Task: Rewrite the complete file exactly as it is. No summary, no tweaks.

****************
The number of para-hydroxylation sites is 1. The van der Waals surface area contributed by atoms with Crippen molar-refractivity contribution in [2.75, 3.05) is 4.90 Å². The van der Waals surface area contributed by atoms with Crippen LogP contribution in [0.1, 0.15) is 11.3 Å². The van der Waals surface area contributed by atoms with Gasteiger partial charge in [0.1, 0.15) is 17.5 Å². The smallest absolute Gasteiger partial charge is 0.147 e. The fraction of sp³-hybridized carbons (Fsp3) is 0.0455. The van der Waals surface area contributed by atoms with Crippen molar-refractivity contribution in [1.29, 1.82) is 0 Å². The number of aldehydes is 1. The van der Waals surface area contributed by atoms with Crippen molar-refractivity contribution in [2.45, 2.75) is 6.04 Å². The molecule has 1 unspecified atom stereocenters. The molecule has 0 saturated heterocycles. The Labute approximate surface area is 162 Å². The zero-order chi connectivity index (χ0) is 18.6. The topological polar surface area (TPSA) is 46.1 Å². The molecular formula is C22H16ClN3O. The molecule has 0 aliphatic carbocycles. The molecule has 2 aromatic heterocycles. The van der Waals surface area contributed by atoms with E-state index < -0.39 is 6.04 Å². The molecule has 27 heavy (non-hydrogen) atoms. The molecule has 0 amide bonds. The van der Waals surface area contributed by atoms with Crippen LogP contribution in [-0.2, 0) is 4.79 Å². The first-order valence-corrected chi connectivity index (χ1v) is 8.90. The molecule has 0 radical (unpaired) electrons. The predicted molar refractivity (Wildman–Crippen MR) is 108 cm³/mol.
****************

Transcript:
The number of para-hydroxylation sites is 1. The van der Waals surface area contributed by atoms with Crippen molar-refractivity contribution in [2.75, 3.05) is 4.90 Å². The van der Waals surface area contributed by atoms with Crippen LogP contribution in [0.1, 0.15) is 11.3 Å². The van der Waals surface area contributed by atoms with Gasteiger partial charge in [0.1, 0.15) is 17.5 Å². The smallest absolute Gasteiger partial charge is 0.147 e. The fraction of sp³-hybridized carbons (Fsp3) is 0.0455. The van der Waals surface area contributed by atoms with Crippen molar-refractivity contribution in [1.29, 1.82) is 0 Å². The number of aldehydes is 1. The van der Waals surface area contributed by atoms with Crippen molar-refractivity contribution in [2.45, 2.75) is 6.04 Å². The molecule has 1 unspecified atom stereocenters. The molecule has 0 saturated heterocycles. The Labute approximate surface area is 162 Å². The zero-order chi connectivity index (χ0) is 18.6. The topological polar surface area (TPSA) is 46.1 Å². The molecular formula is C22H16ClN3O. The molecule has 0 aliphatic carbocycles. The molecule has 2 aromatic heterocycles. The van der Waals surface area contributed by atoms with E-state index < -0.39 is 6.04 Å². The molecule has 27 heavy (non-hydrogen) atoms. The molecule has 0 amide bonds. The van der Waals surface area contributed by atoms with Crippen LogP contribution in [-0.2, 0) is 4.79 Å². The first-order valence-corrected chi connectivity index (χ1v) is 8.90. The molecule has 0 radical (unpaired) electrons. The predicted molar refractivity (Wildman–Crippen MR) is 108 cm³/mol.